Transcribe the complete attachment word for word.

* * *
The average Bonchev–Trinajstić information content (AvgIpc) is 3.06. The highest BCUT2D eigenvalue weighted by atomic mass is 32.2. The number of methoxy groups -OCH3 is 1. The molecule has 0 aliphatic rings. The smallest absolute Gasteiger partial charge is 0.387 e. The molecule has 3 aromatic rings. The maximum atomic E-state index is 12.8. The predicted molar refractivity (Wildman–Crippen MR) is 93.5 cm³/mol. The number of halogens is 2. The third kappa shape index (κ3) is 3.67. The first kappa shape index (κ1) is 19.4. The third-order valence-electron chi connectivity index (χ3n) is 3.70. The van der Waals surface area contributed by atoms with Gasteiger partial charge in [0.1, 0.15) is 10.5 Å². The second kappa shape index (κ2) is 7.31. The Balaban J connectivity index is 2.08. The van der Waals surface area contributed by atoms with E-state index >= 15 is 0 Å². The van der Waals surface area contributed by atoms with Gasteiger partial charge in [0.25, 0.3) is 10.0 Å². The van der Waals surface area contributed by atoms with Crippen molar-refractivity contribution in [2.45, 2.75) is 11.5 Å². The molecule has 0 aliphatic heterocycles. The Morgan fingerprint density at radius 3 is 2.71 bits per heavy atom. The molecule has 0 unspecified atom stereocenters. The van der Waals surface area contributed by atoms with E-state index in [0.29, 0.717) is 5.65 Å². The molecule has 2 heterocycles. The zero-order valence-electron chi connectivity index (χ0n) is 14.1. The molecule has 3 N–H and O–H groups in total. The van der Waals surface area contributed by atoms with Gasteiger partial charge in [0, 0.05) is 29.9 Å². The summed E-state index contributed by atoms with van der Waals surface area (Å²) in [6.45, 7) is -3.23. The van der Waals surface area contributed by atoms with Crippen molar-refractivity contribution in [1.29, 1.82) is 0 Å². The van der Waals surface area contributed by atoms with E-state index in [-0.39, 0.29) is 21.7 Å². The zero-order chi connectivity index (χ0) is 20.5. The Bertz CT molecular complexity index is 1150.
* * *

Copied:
The average Bonchev–Trinajstić information content (AvgIpc) is 3.06. The highest BCUT2D eigenvalue weighted by atomic mass is 32.2. The number of methoxy groups -OCH3 is 1. The molecule has 0 aliphatic rings. The smallest absolute Gasteiger partial charge is 0.387 e. The molecule has 3 aromatic rings. The maximum atomic E-state index is 12.8. The predicted molar refractivity (Wildman–Crippen MR) is 93.5 cm³/mol. The number of halogens is 2. The third kappa shape index (κ3) is 3.67. The first kappa shape index (κ1) is 19.4. The third-order valence-electron chi connectivity index (χ3n) is 3.70. The van der Waals surface area contributed by atoms with Gasteiger partial charge in [0.1, 0.15) is 10.5 Å². The second kappa shape index (κ2) is 7.31. The Balaban J connectivity index is 2.08. The van der Waals surface area contributed by atoms with E-state index >= 15 is 0 Å². The van der Waals surface area contributed by atoms with Gasteiger partial charge in [0.25, 0.3) is 10.0 Å². The van der Waals surface area contributed by atoms with Crippen molar-refractivity contribution in [2.45, 2.75) is 11.5 Å². The molecule has 0 aliphatic heterocycles. The Morgan fingerprint density at radius 3 is 2.71 bits per heavy atom. The molecule has 0 unspecified atom stereocenters. The van der Waals surface area contributed by atoms with E-state index in [0.29, 0.717) is 5.65 Å². The molecule has 2 heterocycles. The zero-order valence-electron chi connectivity index (χ0n) is 14.1. The molecule has 3 N–H and O–H groups in total. The van der Waals surface area contributed by atoms with Gasteiger partial charge in [0, 0.05) is 29.9 Å². The summed E-state index contributed by atoms with van der Waals surface area (Å²) in [6.45, 7) is -3.23. The van der Waals surface area contributed by atoms with Crippen molar-refractivity contribution in [1.29, 1.82) is 0 Å². The van der Waals surface area contributed by atoms with E-state index in [-0.39, 0.29) is 21.7 Å². The zero-order chi connectivity index (χ0) is 20.5. The Bertz CT molecular complexity index is 1150.